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Elementary My Dear Watson: IBM’s Watson Supercomputer Used For Children’s Toys

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Educational toy start-up Elemental Path is using the world’s most famous supercomputer for a toy designed for children.

The website VentureBeat reports that CogniToys, Elemental Path’s invention, looks like a typical children’s toy. A miniature and adorable Tyrannosaurus Rex that comes in green and yellow, among other colors, CogniToys is actually quite extraordinary in that it uses IBM’s artificially intelligent supercomputer, Watson, to hold conversations with children.

Elemental Path launched the toy with a Kickstarter crowdfunding campaign this February. Initially requesting a goal of $50,000, the campaign has already raised more than $180,000 as of February 25th, and will continue to collect donations until March 18th. Don Coolidge and J.P. Benini, the founders of Elemental Path, are ecstatic about the support.

“We hit our stretch goals and now we need new stretch goals,” Benini said.

The young entrepreneurs began their venture by entering in the IBM Watson Mobile Developer’s Challenge last year. The competition pitted hundreds of programmers and app developers to create pitches for a mobile app that uses Watson’s capabilities, particularly its speech recognition and artificial intelligence features. Coolidge and Benini won the competition and were rewarded with access to Watson.

“I just wanted to play with Watson,” Benini said. “Watson was a toy to me.”

Watson is perhaps most famous for being the first artificially intelligent computer to compete in the popular trivia show Jeopardy!. In 2011, Watson squared off against Jeopardy! champions Ken Jennings and Brad Rutter, managing to win first place after a series of matches. Its prize was $1 million, all of which IBM donated to charity. Watson also went up against members of Congress in an untelevised event.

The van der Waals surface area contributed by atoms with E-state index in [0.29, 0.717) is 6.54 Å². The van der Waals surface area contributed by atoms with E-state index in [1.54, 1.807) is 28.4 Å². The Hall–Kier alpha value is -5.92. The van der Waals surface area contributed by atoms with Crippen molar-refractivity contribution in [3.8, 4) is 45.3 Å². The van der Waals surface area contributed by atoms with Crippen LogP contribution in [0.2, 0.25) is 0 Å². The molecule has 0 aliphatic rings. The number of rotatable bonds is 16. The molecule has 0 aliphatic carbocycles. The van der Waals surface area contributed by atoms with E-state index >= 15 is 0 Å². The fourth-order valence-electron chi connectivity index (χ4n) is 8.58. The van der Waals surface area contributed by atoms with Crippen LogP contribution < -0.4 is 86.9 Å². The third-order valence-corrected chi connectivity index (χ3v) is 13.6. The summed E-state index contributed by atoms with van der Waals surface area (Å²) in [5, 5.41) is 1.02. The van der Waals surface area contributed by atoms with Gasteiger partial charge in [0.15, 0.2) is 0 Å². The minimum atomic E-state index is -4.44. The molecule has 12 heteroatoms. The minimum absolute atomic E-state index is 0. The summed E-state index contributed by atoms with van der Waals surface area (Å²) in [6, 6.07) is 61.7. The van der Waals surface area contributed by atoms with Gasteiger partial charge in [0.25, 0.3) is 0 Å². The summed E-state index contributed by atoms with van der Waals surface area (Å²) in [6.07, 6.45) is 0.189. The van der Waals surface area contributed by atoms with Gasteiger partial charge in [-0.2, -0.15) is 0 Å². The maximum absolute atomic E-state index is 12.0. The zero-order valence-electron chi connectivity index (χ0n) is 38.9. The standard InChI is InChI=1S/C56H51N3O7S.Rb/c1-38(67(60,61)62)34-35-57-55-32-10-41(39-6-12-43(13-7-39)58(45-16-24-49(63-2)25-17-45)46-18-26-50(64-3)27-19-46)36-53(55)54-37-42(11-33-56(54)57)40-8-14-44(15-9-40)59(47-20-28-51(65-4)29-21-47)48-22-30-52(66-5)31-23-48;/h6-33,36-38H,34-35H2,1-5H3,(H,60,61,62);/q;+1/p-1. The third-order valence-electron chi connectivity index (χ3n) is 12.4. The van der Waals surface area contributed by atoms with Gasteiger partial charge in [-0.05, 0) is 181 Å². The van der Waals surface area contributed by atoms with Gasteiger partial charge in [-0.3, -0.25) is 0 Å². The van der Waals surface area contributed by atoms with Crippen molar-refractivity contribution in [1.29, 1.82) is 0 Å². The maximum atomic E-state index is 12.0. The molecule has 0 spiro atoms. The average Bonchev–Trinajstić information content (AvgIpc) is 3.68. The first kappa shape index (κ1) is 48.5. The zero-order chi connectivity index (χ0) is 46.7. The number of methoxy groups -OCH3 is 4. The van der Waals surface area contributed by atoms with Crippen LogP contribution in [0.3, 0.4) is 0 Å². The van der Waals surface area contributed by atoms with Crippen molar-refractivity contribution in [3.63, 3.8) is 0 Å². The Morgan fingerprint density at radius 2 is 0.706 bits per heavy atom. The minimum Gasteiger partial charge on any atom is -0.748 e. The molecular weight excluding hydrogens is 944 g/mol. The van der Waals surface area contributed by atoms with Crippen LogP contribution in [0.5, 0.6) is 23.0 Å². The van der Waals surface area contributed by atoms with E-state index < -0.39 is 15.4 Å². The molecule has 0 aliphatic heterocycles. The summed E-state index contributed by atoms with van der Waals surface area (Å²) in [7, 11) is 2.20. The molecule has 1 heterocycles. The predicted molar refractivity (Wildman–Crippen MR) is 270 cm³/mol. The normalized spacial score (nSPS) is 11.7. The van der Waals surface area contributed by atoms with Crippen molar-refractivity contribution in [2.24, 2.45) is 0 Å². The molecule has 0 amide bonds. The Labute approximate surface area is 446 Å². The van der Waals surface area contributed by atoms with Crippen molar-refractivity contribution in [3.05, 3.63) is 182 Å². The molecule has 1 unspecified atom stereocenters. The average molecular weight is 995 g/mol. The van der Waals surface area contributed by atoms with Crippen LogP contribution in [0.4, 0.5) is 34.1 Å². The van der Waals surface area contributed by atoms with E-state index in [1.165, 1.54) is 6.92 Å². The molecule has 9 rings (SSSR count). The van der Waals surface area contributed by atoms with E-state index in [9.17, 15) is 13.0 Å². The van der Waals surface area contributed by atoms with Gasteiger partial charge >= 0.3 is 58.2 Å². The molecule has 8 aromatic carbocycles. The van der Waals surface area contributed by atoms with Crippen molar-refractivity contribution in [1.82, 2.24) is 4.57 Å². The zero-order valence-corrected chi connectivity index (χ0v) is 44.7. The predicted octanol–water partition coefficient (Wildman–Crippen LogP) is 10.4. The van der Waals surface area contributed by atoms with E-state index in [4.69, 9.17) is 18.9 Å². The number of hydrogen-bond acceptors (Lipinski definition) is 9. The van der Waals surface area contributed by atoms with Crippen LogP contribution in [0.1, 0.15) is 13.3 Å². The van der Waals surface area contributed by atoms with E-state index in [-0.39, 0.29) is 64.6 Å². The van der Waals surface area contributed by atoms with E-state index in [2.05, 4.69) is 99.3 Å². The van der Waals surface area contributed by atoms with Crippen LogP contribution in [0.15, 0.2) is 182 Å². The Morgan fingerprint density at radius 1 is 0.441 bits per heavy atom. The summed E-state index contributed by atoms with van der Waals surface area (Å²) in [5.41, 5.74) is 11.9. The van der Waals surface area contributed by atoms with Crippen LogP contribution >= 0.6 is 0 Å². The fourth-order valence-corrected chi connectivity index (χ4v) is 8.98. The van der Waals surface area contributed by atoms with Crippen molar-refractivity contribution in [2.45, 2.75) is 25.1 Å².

Watson’s 200 million or so pages of data were transferred using a secure file transfer protocol, or SFTP. SFTP uses a private and secured data stream to transfer digital data.

CogniToys accesses Watson via a cloud, which it connects to using standard Wi-Fi Internet access. Once connected, the toy has access to the 200 million “pages” of structured and non-structured data stored by Watson. The child with the toy dinosaur presses a button in its belly, putting the toy in listening mode. The child can then ask it thousands of questions as well as give it commands, such as instructing it to tell him or her a bedtime story. The toy responds to the child with age-appropriate answers in a “grumbly-Cookie-Monstery-Muppety voice,” as Coolidge described it.

Perhaps most impressively of all, the toy can, over time, develop a “personality.” That is, the toy can learn the child’s name and other things like favorite colors, favorite cartoons, and other interests. It can provide answers tailored on the child’s personality and history, and also has educational applications. CogniToys can help children with spelling, pronunciation, math, science, reading, and more.

“Older kids ask it more practical questions about homework,” Coolidge said. “The younger kids go for … interactive games, where it’s more about the play and less about the education. But the education is still there.”

“The magic for us is we can work in the dinosaur’s personality with fun answers,” Benini added.

The Daily Mail reports that early “adopters” can purchase the toy from Kickstarter from $99. The toys are expected to ship out starting on November 1st.